DOMESTIC, EXOTIC, AND EMERGING DISEASES OF CITRUS, VEGETABLES, AND ORNAMENTALS (DEED)
Location: Subtropical Plant Pathology Research
Title: Estimation of plant disease severity visually, by digital photography and image analysis, and by hyperspectral imaging
Submitted to: Critical Reviews in Plant Sciences
Publication Type: Peer Reviewed Journal
Publication Acceptance Date: November 1, 2009
Publication Date: February 1, 2010
Citation: Bock, C., Poole, G.H., Parker, P., Gottwald, T.R. 2010. Estimation of plant disease severity visually, by digital photography and image analysis, and by hyperspectral imaging. Critical Reviews in Plant Sciences. 29:59-107
Interpretive Summary: This is an in depth review article of the state of technology for the estimation of disease severity in plants. All of the common techniques are reviewed, including visual assesment, digital photography, and hyperspectral analysis, as well as many different image analysis techniques.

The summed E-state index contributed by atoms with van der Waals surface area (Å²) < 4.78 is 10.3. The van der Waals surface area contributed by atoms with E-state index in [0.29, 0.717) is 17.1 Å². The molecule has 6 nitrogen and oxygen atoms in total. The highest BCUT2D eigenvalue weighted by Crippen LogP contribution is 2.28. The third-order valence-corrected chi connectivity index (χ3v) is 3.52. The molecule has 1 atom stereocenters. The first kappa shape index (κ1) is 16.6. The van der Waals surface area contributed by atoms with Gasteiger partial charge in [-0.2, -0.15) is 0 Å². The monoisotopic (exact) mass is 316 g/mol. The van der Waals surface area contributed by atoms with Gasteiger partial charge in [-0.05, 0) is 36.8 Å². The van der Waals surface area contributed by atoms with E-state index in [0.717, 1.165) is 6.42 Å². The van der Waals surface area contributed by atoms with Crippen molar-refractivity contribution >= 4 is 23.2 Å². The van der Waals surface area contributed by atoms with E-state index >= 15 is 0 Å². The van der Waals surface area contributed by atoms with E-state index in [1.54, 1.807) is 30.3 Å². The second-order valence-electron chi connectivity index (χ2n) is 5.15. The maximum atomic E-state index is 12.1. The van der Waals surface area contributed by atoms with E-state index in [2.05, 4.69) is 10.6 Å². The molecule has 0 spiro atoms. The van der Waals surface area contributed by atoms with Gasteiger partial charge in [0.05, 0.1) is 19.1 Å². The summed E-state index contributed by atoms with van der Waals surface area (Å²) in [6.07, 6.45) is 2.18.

Reliable, precise and accurate estimates of disease severity are important for predicting yield loss, monitoring and forecasting epidemics, for assessing crop germplasm for disease resistance, and for understanding fundamental biological processes including co-evolution. In some situations poor quality assessment might increase the risk of collecting poor data which will result in faulty analysis and consequently incorrect actions or conclusions. Plant disease can be quantified in several different ways. This review concentrates on plant disease severity assessment at the scale of individual plant parts or plants, and describes our current understanding of the sources and causes of error, an understanding of which is required before improvements can be targeted. The review also considers how these can be identified using various statistical tools. Indeed, in the last thirty years great strides have been made identifying the sources of error inherent to visual rating, and the review highlights ways they can be reduced – particularly by training raters or using assessment aids. Lesion number in relation to area infected is known to influence the quality of the estimate – the greater number of lesions for a given area infected results in more overestimation. Furthermore, there is a widespread tendency to overestimate disease at low disease severity (<10%). Both inter-rater and intra-rater reliability can be variable, particularly so if training or rating aids are not used. During the last eighty years visual disease assessment has often been achieved using disease scales, particularly because of the time they allegedly save, and the ease with which they can be learnt, but recent work suggests there can be some disadvantages to their use. The review considers new technologies that offer opportunity to assess disease with greater objectivity (reliability, precision and accuracy). One of these, photography and digital image analysis has been increasingly used over the last thirty years as software has become more sophisticated and user-friendly. Indeed, some studies have produced very accurate estimates of disease using image analysis. In contrast, hyperspectral imagery is relatively recent and has not been widely applied in plant pathology. Nonetheless it offers interesting and potentially discerning opportunities to assess disease. As plant disease assessment becomes better understood it is against the backdrop of the concepts of reliability, precision and accuracy (agreement) in plant pathology and measurement science. The review briefly describes these concepts and how they are gauged in plant disease assessment. Finally various advantages and disadvantages of the different approaches to disease assessment are described, and for each assessment method some future research priorities are identified that would be of value in better understanding disease assessment, and contribute to the aim of improving and fully realizing the potential of image analysis and hyperspectral imagery in plant disease assessment.